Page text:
◈ View the execution plan for a SQL statement (EXPLAIN PLAN).

◈ Lock a table or view, temporarily limiting access by other users (LOCK TABLE).

The following example uses DML to query the employees table. The example uses DML to insert a row into employees, update this row, and then delete it:

SELECT * FROM employees;

INSERT INTO employees (employee_id, last_name, email, job_id, hire_date, salary)
  VALUES (1234, 'Mascis', 'JMASCIS', 'IT_PROG', '14-FEB-2008', 9000);

UPDATE employees SET salary=9100 WHERE employee_id=1234;

DELETE FROM employees WHERE employee_id=1234;

A collection of DML statements that forms a logical unit of work is called a transaction. For example, a transaction to transfer money could involve three discrete operations: decreasing the savings account balance, increasing the checking account balance, and recording the transfer in an account history table. Unlike DDL statements, DML statements do not implicitly commit the current transaction.

SELECT Statements

A query is an operation that retrieves data from a table or view. SELECT is the only SQL statement that you can use to query data. The set of data retrieved from execution of a SELECT statement is known as a result set.

The following table shows two required keywords and two keywords that are commonly found in a SELECT statement. The table also associates capabilities of a SELECT statement with the keywords.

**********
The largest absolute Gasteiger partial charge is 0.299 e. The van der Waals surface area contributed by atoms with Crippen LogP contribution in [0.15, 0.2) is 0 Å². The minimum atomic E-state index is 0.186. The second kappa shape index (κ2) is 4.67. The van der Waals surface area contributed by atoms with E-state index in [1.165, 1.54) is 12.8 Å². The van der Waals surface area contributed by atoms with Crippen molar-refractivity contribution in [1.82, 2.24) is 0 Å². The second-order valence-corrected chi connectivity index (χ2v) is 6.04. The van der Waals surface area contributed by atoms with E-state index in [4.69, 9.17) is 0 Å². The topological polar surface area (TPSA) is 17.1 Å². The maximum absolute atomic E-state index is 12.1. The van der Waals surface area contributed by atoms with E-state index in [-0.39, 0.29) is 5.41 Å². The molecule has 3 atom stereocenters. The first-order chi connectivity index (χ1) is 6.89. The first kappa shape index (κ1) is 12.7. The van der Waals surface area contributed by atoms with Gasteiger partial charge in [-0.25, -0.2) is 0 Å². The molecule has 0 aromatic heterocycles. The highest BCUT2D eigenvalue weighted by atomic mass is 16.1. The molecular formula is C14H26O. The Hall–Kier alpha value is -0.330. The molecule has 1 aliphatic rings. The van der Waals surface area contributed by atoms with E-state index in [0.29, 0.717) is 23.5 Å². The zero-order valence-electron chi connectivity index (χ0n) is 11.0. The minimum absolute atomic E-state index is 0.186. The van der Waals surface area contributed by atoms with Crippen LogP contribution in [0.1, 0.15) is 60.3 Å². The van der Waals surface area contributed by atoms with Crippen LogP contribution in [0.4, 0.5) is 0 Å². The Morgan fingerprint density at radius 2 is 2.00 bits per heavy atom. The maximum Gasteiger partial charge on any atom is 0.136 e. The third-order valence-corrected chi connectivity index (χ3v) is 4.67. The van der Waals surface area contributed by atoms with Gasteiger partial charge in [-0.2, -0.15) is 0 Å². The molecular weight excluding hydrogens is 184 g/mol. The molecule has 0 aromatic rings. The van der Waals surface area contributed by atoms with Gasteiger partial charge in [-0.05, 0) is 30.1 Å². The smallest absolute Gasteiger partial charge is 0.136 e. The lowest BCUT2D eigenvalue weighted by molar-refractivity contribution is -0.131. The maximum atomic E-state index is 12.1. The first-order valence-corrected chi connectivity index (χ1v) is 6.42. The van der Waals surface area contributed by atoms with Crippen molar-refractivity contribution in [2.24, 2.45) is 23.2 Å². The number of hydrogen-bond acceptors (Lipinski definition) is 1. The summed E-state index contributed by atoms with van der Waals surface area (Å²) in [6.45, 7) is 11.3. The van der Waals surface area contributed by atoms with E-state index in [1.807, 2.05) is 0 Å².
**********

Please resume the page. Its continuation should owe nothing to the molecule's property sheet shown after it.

Keywords in a SQL Statement

Keyword Required?  Description  Capability 
SELECT Yes Specifies which columns should be shown in the result. Projection produces a subset of the columns in the table.
An expression is a combination of one or more values, operators, and SQL functions that resolves to a value. The list of expressions that appears after the SELECT keyword and before the FROM clause is called the select list.
FROM  Yes  Specifies the tables or views from which the data should be retrieved.  Joining
WHERE  No  Specifies a condition to filter rows, producing a subset of the rows in the table. A condition specifies a combination of one or more expressions and logical (Boolean) operators and returns a value of TRUE, FALSE, or UNKNOWN.  Selection 
ORDER BY  No  Specifies the order in which the rows should be shown. 


A join is a query that combines rows from two or more tables, views, or materialized views.

The following example joins the employees and departments tables (FROM clause), selects only rows that meet specified criteria (WHERE clause), and uses projection to retrieve data from two columns (SELECT). Sample output follows the SQL statement.

SELECT email, department_name
FROM   employees 
JOIN   departments
ON     employees.department_id = departments.department_id
WHERE  employee_id IN (100,103)
ORDER BY email;

EMAIL                     DEPARTMENT_NAME
-------------------   ------------------------------
AHUNOLD                   IT
SKING                     Executive

The following graphic represents the operations of projection and selection in the join shown in the preceding query.

Projection and Selection

Most joins have at least one join condition, either in the FROM clause or in the WHERE clause, that compares two columns, each from a different table. The database combines pairs of rows, each containing one row from each table, for which the join condition evaluates to TRUE. The optimizer determines the order in which the database joins tables based on the join conditions, indexes, and any available statistics for the tables.

Join types include the following:

◈ Inner joins